Digital Ad Fraud, Ad-Supported Piracy, Non-Viewability: When Will Enough Be Enough?

You can’t read digital advertising news these days without running into stories about yet another problem with robotic traffic, ad fraud, non-viewable ads or ad-supported piracy. Unfortunately, it’s no longer the trades that are running these stories.

This past Sunday, The New York Times ran a big spread about the fact that half of Web video ads are not even viewable, in spite of the fact that they are being counted, billed and paid for by unsuspecting advertisers.  Today, The Wall Street Journal ran a story on the front of the Marketplace section exposing how websites with pirated movies and TV content are siphoning at least a hundred million dollars of ad support from unsuspecting major national marketers like Kraft and Merck. All of this on the heels of reports, month-in and month-out, that substantial portions of the entire display and Web video impression deliveries are caused by robots, not people.

If you're an executive of a major national advertiser, you can’t be getting a lot of warm fuzzies from what you’re reading and hearing about the digital advertising industry lately.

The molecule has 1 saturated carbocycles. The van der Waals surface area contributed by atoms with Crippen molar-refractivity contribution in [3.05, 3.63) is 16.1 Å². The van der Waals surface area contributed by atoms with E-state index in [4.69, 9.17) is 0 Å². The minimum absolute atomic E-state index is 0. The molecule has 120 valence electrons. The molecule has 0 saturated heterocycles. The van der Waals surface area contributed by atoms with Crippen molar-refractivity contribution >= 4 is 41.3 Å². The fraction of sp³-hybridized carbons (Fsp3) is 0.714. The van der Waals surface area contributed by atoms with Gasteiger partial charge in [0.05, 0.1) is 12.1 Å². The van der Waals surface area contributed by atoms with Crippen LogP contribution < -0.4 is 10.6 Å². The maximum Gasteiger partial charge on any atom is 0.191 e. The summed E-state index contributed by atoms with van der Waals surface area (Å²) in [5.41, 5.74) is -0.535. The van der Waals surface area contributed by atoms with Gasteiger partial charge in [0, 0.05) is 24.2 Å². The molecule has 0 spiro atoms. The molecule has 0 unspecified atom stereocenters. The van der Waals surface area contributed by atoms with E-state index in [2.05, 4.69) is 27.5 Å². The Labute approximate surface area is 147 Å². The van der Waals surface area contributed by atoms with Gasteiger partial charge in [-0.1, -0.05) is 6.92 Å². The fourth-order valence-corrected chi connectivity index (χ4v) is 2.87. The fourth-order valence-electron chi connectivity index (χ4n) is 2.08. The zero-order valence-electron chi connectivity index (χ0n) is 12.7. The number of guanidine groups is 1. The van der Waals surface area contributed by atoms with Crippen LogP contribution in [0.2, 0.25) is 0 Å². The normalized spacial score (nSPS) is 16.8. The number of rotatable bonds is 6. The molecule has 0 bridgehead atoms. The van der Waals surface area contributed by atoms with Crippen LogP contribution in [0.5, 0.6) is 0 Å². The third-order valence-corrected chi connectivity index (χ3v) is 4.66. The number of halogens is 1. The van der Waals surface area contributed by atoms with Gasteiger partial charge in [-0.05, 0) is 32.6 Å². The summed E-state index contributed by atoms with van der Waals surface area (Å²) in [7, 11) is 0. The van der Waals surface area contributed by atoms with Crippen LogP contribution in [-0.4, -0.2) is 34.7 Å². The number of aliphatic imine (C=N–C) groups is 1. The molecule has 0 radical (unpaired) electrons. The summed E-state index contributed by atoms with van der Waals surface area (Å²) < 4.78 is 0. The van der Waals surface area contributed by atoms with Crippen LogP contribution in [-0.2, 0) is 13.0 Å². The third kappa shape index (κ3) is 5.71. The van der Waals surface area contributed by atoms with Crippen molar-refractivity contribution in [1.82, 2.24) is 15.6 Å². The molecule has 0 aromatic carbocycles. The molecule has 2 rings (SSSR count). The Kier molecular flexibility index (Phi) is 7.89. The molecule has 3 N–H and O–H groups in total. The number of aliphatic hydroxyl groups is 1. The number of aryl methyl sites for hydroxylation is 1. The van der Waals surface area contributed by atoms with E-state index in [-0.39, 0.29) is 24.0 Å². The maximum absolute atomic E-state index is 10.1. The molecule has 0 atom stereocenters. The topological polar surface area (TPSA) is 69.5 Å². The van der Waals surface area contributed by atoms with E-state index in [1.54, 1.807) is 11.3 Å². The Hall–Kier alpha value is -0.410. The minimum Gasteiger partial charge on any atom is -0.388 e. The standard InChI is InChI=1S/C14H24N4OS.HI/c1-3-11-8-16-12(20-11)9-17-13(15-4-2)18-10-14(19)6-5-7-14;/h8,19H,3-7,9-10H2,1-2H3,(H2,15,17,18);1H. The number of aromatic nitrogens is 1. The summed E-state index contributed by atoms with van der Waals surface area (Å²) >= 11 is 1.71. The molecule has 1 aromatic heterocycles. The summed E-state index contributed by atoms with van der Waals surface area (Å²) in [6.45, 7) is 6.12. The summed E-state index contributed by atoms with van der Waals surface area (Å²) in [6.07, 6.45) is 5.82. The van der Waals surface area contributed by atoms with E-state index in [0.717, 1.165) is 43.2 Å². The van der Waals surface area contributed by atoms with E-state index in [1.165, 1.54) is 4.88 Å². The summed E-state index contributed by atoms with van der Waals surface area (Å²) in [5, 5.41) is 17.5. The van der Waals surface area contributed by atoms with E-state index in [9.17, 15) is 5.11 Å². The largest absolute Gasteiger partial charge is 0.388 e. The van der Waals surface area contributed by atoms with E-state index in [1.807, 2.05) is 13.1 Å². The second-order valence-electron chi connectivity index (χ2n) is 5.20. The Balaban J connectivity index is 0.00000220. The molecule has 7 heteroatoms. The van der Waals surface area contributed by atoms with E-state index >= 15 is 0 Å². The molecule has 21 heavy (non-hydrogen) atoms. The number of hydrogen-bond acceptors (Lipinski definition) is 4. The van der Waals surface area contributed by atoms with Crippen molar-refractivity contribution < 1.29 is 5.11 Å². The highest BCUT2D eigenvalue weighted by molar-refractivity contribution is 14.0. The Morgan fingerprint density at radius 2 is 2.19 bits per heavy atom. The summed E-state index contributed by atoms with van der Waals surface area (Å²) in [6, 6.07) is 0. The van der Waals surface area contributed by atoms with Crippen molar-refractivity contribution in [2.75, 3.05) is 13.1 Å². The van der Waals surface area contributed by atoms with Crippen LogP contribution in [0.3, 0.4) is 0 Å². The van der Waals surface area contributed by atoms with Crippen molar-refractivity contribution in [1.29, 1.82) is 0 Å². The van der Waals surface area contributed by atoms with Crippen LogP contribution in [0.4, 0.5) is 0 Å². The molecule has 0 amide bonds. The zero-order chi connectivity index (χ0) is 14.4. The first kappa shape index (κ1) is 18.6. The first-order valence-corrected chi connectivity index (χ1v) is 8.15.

When will folks in our industry say enough is enough, and take real action to stop and reverse this conduct, which is polluting what so many have built over so many years? Maybe it’s time for more dramatic steps. Here are some of my ideas:

Advertisers, impose real penalties. Advertisers and agencies should implement zero-tolerance policies and shut off services and networks completely for all future business opportunities when they have experienced fraud. Stop accepting that “it’s just a cat and mouse” game that can’t be solved. Demand full refunds on campaigns, not just for the fraudulent portions. Recover fees from agencies. If you stop the flow of money, you might be surprised how fast real solutions show up.

Remove artificial incentives that make folks look the other way. As has been reported in news stories over and over, one of the biggest drivers and “enabling conditions” of robotic traffic fraud is media buyers’ desire to push overall costs-per-thousand down. As easy way to cut CPMs in half is to use robots to double a site’s or network’s traffic. We need to focus more on cost-per-business-objective, not just on cheapening intermediate metrics.

Remove automated site sign-ups and replace black lists with white lists. One of the reasons that bad actor sites, such as those with pirated content, are able to get ads and payments from big brands is that networks and exchanges make it easy and automated for almost anyone to sign up and get ad tags. Exclusions typically only happen if a site is put on a black list. How about insuring that there are real people behind sites, in jurisdictions where legal recourse can be brought? Maybe even require bonding or credit ratings?